18:06 raek: _rata__: atoms are just like refs, but more lightweight and without the transaction stuff

18:07 _rata__: also, be sure to have discovered get-in, assoc-in and update-in (might be handy to know about)

18:08 arkh: raek: I like your vision of stream-seq

18:08 plathrop: These seems ugly to me. Is this the best way to do this? http://gist.github.com/625027

18:08 _rata__: amalloy, ok, thanks... I think I'll stick with refs for a while

18:09 raek, yes, I commonly use assoc and assoc-in

18:09 amalloy: plathrop: yeah, i think you can do better

18:10 try a single replace on #"(?<!^)[A-Z]"

18:10 that should be the regex magic to say "don't match at the start of the string"

18:11 erikcw1: what is the preferred way to store project settings such as database logins and hosts so that they can easily be changed for production/testing? Property files, JSON, clojure?

18:11 plathrop: amalloy: ooh. I didn't know that one

18:12 zakwilson: plathrop: see ->

18:12 amalloy: plathrop: ?<! amd ?<= are very useful

18:12 plathrop: zakwilson: that's hard to google for, got a link?

18:12 zakwilson: plathrop: http://clojure.github.com/clojure/clojure.core-api.html#clojure.core/->

18:12 plathrop: amalloy: I presume ?<= is the opposite of ?<! ?

18:13 amalloy: yes

18:13 A13aA4

18:13 s/(?<!^)[A-Z]/q/

18:13 sexpbot: <amalloy> A13qq4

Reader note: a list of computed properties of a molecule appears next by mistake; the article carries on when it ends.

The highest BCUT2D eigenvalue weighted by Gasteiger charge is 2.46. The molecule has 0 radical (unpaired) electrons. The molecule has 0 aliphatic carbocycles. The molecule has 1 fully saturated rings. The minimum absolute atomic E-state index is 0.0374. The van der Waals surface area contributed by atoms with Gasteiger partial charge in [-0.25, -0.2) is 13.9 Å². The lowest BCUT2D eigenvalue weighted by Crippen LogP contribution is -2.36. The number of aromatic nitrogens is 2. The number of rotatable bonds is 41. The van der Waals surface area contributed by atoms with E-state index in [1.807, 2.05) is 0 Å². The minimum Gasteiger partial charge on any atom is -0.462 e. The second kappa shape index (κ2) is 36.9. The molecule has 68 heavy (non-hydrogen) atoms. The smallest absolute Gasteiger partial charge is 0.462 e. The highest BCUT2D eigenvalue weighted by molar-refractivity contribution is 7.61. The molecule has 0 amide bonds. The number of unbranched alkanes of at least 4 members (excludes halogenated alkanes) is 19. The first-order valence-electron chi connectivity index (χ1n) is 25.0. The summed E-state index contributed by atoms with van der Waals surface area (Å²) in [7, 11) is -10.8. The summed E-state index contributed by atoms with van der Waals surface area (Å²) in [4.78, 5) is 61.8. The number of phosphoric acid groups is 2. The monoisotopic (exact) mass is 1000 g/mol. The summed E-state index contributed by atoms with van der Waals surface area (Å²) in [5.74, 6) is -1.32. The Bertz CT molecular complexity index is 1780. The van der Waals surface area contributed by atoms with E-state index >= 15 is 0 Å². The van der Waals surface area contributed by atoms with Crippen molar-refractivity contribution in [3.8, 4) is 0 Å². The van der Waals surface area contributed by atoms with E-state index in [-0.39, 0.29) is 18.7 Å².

18:13 amalloy: hm, sexpbot isn't case-sensitive, but you see how the lookbehind worked

18:14 plathrop: yeah

18:14 thanks, amalloy

18:14 Raynes: amalloy: It's just a Java .replace. :p

18:14 amalloy: s/(?i)(?<!^)[A-Z]/q/

18:14 sexpbot: <amalloy> hq, qqqqqqq qqq'q qqqq-qqqqqqqqq, qqq qqq qqq qqq qqq qqqqqqqqqq qqqqqq

18:14 amalloy: heh. worked

18:14 or the opposite of worked

18:15 s/(?I)(?<!^)[A-Z]/q/

18:15 ossareh: I've stumbled on some code I think is interesting: http://github.com/somnium/congomongo/blob/master/test/congomongo_test.clj - on line 16 what is the :let and the :when on line 22 - does for really have some form of "when" clause?

18:15 amalloy: ossareh: yes

18:15 ossareh: I need to read other people's code so much more than I do.

18:16 ,(doc for)

18:16 clojurebot: "([seq-exprs body-expr]); List comprehension. Takes a vector of one or more binding-form/collection-expr pairs, each followed by zero or more modifiers, and yields a lazy sequence of evaluations of expr. Collections are iterated in a nested fashion, rightmost fastest, and nested coll-exprs can refer to bindings created in prior binding-forms. Supported modifiers are: :let [binding-form expr ...], :while test, :when test. (

18:16 amalloy: ,(for [x (range 10)] :when (even? x) x)

18:16 clojurebot: java.lang.IllegalArgumentException: Wrong number of args (6) passed to: core$for

18:16 amalloy: ,(for [x (range 10) :when (even? x)] x)

18:16 clojurebot: (0 2 4 6 8)

18:16 ossareh: wow

18:16 that kinda changes my life a little

18:16 thanks amalloy

18:17 amalloy: ,(macroexpand '(for [x (range 10) :when (even? x)] x)) ; now i'm curious